Just a thought...

Points of views and questions about the OLPC project. What should it be? How could it be better? Where is it needed most? Ask your questions here and let your opinion be known.

Just a thought...

Postby technocultured » Sun Jan 27, 2008 8:52 pm

I think trying to distribute one lap top per child is a little ridiculous, not in the sense that it cannot be done, but in the sense that it should not be a priority. The children and families from underdeveloped countries are in need of food, clean water, shelter, preservation of their basic human rights, and quite possibly electricity... not a laptop. Before beginning to teach and encourage them to have an ecological footprint as large as a first world country, give them their basic needs so they can survive to see their future and shape it. Yes, education is profoundly important, but education does not have to be associated with technology.
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Re: Just a thought...

Postby davek » Mon Jan 28, 2008 3:07 am

What you're not considering is that many families in "underdeveloped" countries HAVE the basic requirements you list. They may not have food, shelter, etc. on par with the developed world's extravagant (and often wasteful) standards, but their needs are satisfied. There are many other programs underway trying to help provide those basic needs to those that lack them. Are there enough? No, of course not.

IMO, this program hopes to satisfy a more sophisticated but also critical need. It's about feeding undernourished imaginations. If you accept the premise that education and self-fulfilment are universal human rights, then knowing how to access, share, and use information using modern tools is a necessary prerequisite to assert those rights. This program is about expanding horizons, about teaching children (and through them parents) how to tap the enormous reservoir of global knowledge we casually take for granted. Where this program touches could allow a generation to leapfrog over old habits, resource limits, cultural barriers.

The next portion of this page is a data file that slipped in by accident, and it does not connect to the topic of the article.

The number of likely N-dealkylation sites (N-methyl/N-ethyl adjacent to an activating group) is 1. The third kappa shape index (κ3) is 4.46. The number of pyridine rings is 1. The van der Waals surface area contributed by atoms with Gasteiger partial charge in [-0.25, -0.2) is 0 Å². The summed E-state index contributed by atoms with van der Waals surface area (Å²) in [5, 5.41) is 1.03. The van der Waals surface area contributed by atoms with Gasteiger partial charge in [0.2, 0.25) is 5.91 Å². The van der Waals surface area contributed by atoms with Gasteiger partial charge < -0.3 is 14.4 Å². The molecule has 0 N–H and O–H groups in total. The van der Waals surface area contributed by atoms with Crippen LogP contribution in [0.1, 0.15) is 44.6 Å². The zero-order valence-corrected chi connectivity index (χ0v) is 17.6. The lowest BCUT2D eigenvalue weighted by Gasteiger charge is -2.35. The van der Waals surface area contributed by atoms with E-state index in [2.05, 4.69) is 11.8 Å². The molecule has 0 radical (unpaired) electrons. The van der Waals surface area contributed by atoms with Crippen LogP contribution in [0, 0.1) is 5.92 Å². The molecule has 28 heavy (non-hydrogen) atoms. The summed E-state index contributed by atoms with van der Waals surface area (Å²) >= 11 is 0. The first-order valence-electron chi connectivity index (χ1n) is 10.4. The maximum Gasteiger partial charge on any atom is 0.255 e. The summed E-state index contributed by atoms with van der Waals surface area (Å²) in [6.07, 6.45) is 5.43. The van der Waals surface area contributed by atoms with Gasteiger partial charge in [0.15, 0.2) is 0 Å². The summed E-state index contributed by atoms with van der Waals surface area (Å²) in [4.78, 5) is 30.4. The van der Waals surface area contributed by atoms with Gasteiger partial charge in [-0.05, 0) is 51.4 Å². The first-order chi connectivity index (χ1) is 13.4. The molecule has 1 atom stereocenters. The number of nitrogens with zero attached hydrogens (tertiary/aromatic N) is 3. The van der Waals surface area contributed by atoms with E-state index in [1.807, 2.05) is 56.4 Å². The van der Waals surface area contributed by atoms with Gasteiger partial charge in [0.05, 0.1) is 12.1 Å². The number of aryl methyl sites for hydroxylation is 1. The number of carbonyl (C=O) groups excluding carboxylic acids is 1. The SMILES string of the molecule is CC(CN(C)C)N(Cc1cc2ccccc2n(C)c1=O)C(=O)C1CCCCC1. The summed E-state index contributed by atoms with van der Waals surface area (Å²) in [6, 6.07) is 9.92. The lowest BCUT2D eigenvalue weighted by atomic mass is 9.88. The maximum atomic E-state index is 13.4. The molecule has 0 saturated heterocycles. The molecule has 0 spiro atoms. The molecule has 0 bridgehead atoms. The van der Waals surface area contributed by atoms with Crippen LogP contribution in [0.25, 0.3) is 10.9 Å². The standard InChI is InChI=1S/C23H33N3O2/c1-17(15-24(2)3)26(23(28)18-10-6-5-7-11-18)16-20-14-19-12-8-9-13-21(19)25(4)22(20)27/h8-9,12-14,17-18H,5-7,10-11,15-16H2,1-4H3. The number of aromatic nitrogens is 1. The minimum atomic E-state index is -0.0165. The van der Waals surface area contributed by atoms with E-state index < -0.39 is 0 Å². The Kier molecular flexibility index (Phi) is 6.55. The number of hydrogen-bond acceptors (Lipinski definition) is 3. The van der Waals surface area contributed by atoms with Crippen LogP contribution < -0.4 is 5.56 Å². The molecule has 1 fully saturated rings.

I don't think all technology is productive, and joining the global info cloud is not the answer to a lack of basic needs. But this program and others like it may in the end be one of the best investments we could make in securing a decent future for everyone. Humanity has a tough road ahead, and we need everyone educated about the issues and on the same page. Access to knowledge has to start somewhere, and for at least a few kids OLPC is the key. It's a small start, but this program has my support, and I wish I could do more.
Cheers,
dave k
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Re: Just a thought...

Postby Pecisk » Mon Jan 28, 2008 6:36 am

technocultured wrote:I think trying to distribute one lap top per child is a little ridiculous, not in the sense that it cannot be done, but in the sense that it should not be a priority. The children and families from underdeveloped countries are in need of food, clean water, shelter, preservation of their basic human rights, and quite possibly electricity... not a laptop. Before beginning to teach and encourage them to have an ecological footprint as large as a first world country, give them their basic needs so they can survive to see their future and shape it. Yes, education is profoundly important, but education does not have to be associated with technology.


How people get food? They buy raws and vegetables, then make food. Where they get more information how to do that properly? From cook books. But why not from computer? Recipes floating around internet like crazy and lot of people like to share them.

How people get to know where to get clean water? You can get clean water almost everywhere, you just have to know where to look. Again, you can get info from books, but why not internet?

I think problem with such attitude is mostly because of rooted vision of "computer is entertainment, not tool" in Western society. Really, let's take a look what teens and pupils does in computer classes. That's right, playing around YouTube, MySpace, etc. Because their basic needs are fulfilled. And even adults use computer time rather ineffectively.

However, child with XO in rural village can do miracles, literately. He will exchange more actively with information, he will try to use information to help his family. Of course, not everyone will be nice guy, but mostly from experience computer and networking thought me how to share and build know-how using information sharing.
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